- 29 inspiring projects by Arab and international filmmakers from 18 countries highlight DFI’s commitment to promoting independent voices in cinema.
- Four projects by Qatari and Qatar-based talent along with 12 projects from women filmmakers and 10 returning filmmakers.
- More than 750 films from 75 countries have been awarded DFI’s Grants, the region’s longest-serving film development initiative that supports first-and second-time filmmakers globally.
Cannes, France; May 19, 2023: The Doha Film Institute underlined its commitment to nurturing emerging voices in cinema from across the world today at Cannes Film Festival 2023 with the announcement of the recipients of its 2023 Spring Grants cycle. A total of 29 films from 18 countries have been selected for the current cycle of the Middle East region’s longest-serving film development initiative that has supported over 750 diverse projects from 75 countries to date.
Awarded in two cycles – Spring and Fall, the Institute Grants programme has evolved as one of the flagship film funding initiatives focused on strengthening a vibrant creative ecosystem and supporting emerging voices from all over the world to help them realise their cinematic aspirations. The Grants support projects including feature and short narratives, documentaries and experimentals as well as TV series.
In addition to Qatar, recipients of the 2023 Spring Grants include film projects from Algeria, Bahrain, Bosnia and Herzegovina, Democratic Republic of Congo, Ecuador, Egypt, Lebanon, Mongolia, Morocco, Palestine, Saudi Arabia, Senegal, Serbia, Sudan and Tunisia.
Recipients include 12 women filmmakers and 10 returning grantees along with four projects from Qatar-based talent, underlining the Institute’s commitment to supporting important voices and the continued evolution of independent cinema from the region and beyond.
Fatma Hassan Alremaihi, Chief Executive Officer of the Doha Film Institute, said: “We are on a mission to discover and promote original and independent voices in cinema, and have had the great privilege of supporting the most powerful and important voices from the region and beyond through our Grants programme. Our Spring Grants 2023 reinforces our continued commitment to filmmakers globally who have once again impressed us with the diversity and depth of the original themes they are exploring in their stories. This current cycle of projects was chosen from hundreds of compelling submissions, and we are proud to bring these soulful stories to global audiences.”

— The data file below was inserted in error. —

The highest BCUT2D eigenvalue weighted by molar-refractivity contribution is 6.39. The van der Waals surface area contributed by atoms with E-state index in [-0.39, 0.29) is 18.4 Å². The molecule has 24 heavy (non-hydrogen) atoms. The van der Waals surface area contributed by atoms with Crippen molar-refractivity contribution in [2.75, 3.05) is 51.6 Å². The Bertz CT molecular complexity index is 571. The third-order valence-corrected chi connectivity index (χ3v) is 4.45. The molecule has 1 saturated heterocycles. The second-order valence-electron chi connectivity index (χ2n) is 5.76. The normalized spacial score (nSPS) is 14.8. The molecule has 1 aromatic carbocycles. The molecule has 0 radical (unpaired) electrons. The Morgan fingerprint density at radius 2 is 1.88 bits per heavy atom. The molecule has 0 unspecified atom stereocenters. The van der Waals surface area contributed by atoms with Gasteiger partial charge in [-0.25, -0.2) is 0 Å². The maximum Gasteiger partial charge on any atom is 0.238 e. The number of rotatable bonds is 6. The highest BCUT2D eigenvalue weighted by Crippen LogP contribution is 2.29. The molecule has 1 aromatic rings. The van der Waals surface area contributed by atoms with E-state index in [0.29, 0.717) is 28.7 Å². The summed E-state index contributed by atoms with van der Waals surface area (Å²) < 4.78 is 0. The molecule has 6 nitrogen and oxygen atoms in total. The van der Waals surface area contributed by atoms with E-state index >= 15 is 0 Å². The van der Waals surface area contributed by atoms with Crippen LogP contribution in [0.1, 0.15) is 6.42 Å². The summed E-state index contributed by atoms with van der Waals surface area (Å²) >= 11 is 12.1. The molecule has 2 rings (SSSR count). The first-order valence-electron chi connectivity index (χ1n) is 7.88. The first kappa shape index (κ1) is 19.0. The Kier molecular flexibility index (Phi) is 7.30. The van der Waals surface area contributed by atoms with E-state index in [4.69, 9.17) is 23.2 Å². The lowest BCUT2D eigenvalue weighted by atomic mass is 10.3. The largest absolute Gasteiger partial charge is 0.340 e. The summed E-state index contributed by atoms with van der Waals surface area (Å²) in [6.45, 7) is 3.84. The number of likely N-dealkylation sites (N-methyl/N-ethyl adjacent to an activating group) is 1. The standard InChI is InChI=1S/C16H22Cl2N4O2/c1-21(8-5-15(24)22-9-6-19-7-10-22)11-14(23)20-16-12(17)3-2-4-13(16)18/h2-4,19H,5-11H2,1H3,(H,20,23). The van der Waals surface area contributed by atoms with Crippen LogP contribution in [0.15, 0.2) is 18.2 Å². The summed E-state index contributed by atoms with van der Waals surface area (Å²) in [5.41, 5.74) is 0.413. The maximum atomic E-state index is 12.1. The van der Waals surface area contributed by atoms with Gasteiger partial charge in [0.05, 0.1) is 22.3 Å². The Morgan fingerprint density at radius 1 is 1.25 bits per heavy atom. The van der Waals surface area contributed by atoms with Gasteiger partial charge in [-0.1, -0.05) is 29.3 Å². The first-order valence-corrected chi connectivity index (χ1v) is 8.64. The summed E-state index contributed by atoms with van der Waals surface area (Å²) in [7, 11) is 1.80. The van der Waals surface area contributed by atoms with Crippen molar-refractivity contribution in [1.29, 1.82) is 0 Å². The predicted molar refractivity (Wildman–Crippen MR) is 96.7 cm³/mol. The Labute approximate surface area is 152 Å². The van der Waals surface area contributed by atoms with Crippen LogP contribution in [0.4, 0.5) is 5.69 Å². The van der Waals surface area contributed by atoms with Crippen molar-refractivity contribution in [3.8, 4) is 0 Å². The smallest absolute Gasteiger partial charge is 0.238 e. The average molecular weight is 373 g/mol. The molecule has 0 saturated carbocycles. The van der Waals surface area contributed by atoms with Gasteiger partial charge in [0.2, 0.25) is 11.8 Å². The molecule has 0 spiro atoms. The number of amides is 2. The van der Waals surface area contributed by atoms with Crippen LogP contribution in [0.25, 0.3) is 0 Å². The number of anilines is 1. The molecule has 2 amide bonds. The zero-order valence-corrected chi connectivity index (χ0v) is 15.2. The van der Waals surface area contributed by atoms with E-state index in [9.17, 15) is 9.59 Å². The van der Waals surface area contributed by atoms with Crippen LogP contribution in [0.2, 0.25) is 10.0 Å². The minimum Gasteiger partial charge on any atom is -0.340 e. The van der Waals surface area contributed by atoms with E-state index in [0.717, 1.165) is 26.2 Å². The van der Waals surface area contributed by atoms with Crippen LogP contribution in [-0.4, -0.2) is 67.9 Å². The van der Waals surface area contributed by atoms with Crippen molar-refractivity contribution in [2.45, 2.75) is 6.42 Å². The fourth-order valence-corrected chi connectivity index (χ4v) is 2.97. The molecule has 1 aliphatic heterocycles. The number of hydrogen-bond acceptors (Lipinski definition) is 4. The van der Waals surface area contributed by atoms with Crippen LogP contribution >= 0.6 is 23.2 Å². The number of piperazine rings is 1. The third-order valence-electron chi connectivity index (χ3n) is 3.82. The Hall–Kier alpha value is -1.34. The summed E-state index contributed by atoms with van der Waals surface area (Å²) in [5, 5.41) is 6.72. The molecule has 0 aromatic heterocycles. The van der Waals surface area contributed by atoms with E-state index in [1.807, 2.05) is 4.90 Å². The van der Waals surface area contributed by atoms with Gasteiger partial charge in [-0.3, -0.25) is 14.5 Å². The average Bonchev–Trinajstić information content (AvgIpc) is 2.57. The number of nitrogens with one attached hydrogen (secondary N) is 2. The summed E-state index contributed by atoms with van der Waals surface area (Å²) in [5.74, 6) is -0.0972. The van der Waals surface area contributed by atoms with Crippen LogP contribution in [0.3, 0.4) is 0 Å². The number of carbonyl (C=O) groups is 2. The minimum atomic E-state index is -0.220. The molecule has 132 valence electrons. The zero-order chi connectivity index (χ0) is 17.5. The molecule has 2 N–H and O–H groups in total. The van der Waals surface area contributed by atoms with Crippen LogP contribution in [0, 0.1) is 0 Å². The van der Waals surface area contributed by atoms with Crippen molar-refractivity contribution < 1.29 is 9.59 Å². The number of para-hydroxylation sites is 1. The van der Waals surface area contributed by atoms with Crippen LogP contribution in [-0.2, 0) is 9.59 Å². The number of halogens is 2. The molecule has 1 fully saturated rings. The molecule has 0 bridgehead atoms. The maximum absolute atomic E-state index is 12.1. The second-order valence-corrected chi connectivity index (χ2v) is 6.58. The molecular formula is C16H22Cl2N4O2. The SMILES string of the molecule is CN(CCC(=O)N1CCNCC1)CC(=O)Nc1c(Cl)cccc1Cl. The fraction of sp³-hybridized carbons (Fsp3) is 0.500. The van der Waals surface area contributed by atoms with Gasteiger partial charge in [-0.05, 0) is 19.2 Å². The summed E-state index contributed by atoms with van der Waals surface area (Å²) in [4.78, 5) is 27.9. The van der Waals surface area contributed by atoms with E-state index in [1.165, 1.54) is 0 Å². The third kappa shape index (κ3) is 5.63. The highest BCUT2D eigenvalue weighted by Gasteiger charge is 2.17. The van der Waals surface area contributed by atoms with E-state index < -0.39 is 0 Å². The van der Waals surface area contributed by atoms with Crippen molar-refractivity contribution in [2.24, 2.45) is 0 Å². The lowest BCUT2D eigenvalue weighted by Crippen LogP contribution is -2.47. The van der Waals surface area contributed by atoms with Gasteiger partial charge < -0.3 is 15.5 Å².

The 2023 Spring Grants recipients are:
MENA – Feature Narrative – Development
- Kohl & Cardamom (Egypt, Sweden, Qatar) by Fady Atallah is set in a small Egyptian town in the late 1980s, where 14-year-old Abdullah faces a nerve-wracking challenge when he agrees with his father not to cause trouble for five days in return for being able to attend a concert by the then-rising superstar Mohamed Mounir.
- Rabies (Lebanon, Qatar) by Sandra Tabet is about a History professor who obsesses over the unresolved Lebanese civil war while struggling to mend her fragile relationship with her son.
- To Bled or Not to Bled (France, Algeria, Qatar) by Azedine Kasri follows Dali, who wants to live the Algerian dream but a chance meeting with a woman changes everything.
MENA – Feature Narrative – Production
- A Quarter to Thursday in Algiers (Algeria, France, Belgium, Qatar) by Sofia Djama depicts a risky mission given by three friends disillusioned with the demonstrations that shake the city of Algiers.
- Aïcha (Tunisia, France, Saudi Arabia, Qatar) by Mehdi M. Barsaoui explores how far one can go to break free from their past.
- Aisha Can’t Fly Away Anymore (Egypt, Tunisia, Qatar) by Morad Mostafa is about Aisha, a Somali caregiver living in Cairo, who witnesses the underworld of African migrants’ society and the tension between the different groups.
- La mer au loin (France, Qatar) by Saïd Hamich Benlarbi is about 27-year-old Nour who emigrated illegally to Marseille and lives off petty crime with friends leading marginal lives, and partying hard.
MENA – Feature Narrative – Post-Production
- Back to Alexandria (Switzerland, France, Qatar) by Tamer Ruggli is about Sue, who returns to Egypt to meet her estranged mother, Fairouz, an eccentric aristocrat. This surprising journey, leading her from Cairo back to Alexandria, allows Sue to become the empowered woman she ought to be.